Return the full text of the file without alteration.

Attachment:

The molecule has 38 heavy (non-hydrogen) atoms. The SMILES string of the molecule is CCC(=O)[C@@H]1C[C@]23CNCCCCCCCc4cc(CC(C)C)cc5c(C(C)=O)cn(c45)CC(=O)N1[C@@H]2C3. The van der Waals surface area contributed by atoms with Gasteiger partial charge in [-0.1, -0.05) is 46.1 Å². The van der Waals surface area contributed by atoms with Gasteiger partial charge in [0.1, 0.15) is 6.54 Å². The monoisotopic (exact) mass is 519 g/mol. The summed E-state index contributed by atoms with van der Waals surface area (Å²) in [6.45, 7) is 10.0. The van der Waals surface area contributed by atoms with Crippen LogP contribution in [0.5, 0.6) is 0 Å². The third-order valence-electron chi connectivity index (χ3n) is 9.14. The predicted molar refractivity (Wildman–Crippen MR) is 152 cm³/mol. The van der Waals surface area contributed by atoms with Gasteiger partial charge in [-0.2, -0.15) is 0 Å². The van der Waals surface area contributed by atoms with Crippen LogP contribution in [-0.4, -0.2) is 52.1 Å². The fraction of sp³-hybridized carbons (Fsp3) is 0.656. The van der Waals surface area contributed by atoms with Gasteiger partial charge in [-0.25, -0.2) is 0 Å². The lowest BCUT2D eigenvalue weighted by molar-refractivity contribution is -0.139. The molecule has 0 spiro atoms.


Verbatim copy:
The molecule has 38 heavy (non-hydrogen) atoms. The SMILES string of the molecule is CCC(=O)[C@@H]1C[C@]23CNCCCCCCCc4cc(CC(C)C)cc5c(C(C)=O)cn(c45)CC(=O)N1[C@@H]2C3. The van der Waals surface area contributed by atoms with Gasteiger partial charge in [-0.1, -0.05) is 46.1 Å². The van der Waals surface area contributed by atoms with Gasteiger partial charge in [0.1, 0.15) is 6.54 Å². The monoisotopic (exact) mass is 519 g/mol. The summed E-state index contributed by atoms with van der Waals surface area (Å²) in [6.45, 7) is 10.0. The van der Waals surface area contributed by atoms with Crippen LogP contribution in [0.5, 0.6) is 0 Å². The third-order valence-electron chi connectivity index (χ3n) is 9.14. The predicted molar refractivity (Wildman–Crippen MR) is 152 cm³/mol. The van der Waals surface area contributed by atoms with Gasteiger partial charge in [-0.2, -0.15) is 0 Å². The van der Waals surface area contributed by atoms with Crippen LogP contribution in [-0.4, -0.2) is 52.1 Å². The fraction of sp³-hybridized carbons (Fsp3) is 0.656. The van der Waals surface area contributed by atoms with Gasteiger partial charge in [-0.25, -0.2) is 0 Å². The lowest BCUT2D eigenvalue weighted by molar-refractivity contribution is -0.139. The molecule has 0 spiro atoms.